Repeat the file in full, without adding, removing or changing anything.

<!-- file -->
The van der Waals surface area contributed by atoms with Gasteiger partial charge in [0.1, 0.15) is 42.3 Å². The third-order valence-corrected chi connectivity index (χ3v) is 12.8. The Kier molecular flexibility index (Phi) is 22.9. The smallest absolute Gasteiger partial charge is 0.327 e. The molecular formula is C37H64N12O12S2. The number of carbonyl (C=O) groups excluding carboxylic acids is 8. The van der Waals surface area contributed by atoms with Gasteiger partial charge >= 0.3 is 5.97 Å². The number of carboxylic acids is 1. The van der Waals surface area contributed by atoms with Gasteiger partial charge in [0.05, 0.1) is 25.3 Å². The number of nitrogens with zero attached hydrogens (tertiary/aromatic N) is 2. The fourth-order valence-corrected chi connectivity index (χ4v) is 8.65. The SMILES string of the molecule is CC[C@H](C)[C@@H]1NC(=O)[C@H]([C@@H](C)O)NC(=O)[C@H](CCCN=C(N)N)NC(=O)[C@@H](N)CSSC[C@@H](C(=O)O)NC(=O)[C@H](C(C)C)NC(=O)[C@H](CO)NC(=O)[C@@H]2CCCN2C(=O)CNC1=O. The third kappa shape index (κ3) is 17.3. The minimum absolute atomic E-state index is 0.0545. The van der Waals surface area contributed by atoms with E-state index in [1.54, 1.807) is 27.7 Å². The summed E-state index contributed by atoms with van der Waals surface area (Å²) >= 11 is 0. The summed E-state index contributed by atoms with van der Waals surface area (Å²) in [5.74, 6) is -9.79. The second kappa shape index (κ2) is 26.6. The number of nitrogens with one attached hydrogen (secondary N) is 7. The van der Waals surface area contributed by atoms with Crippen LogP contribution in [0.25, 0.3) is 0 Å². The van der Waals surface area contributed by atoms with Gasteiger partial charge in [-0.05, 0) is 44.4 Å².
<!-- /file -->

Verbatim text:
The van der Waals surface area contributed by atoms with Gasteiger partial charge in [0.1, 0.15) is 42.3 Å². The third-order valence-corrected chi connectivity index (χ3v) is 12.8. The Kier molecular flexibility index (Phi) is 22.9. The smallest absolute Gasteiger partial charge is 0.327 e. The molecular formula is C37H64N12O12S2. The number of carbonyl (C=O) groups excluding carboxylic acids is 8. The van der Waals surface area contributed by atoms with Gasteiger partial charge >= 0.3 is 5.97 Å². The number of carboxylic acids is 1. The van der Waals surface area contributed by atoms with Gasteiger partial charge in [0.05, 0.1) is 25.3 Å². The number of nitrogens with zero attached hydrogens (tertiary/aromatic N) is 2. The fourth-order valence-corrected chi connectivity index (χ4v) is 8.65. The SMILES string of the molecule is CC[C@H](C)[C@@H]1NC(=O)[C@H]([C@@H](C)O)NC(=O)[C@H](CCCN=C(N)N)NC(=O)[C@@H](N)CSSC[C@@H](C(=O)O)NC(=O)[C@H](C(C)C)NC(=O)[C@H](CO)NC(=O)[C@@H]2CCCN2C(=O)CNC1=O. The third kappa shape index (κ3) is 17.3. The minimum absolute atomic E-state index is 0.0545. The van der Waals surface area contributed by atoms with E-state index in [1.54, 1.807) is 27.7 Å². The summed E-state index contributed by atoms with van der Waals surface area (Å²) >= 11 is 0. The summed E-state index contributed by atoms with van der Waals surface area (Å²) in [5.74, 6) is -9.79. The second kappa shape index (κ2) is 26.6. The number of nitrogens with one attached hydrogen (secondary N) is 7. The van der Waals surface area contributed by atoms with Crippen LogP contribution in [0.25, 0.3) is 0 Å². The van der Waals surface area contributed by atoms with Gasteiger partial charge in [-0.05, 0) is 44.4 Å².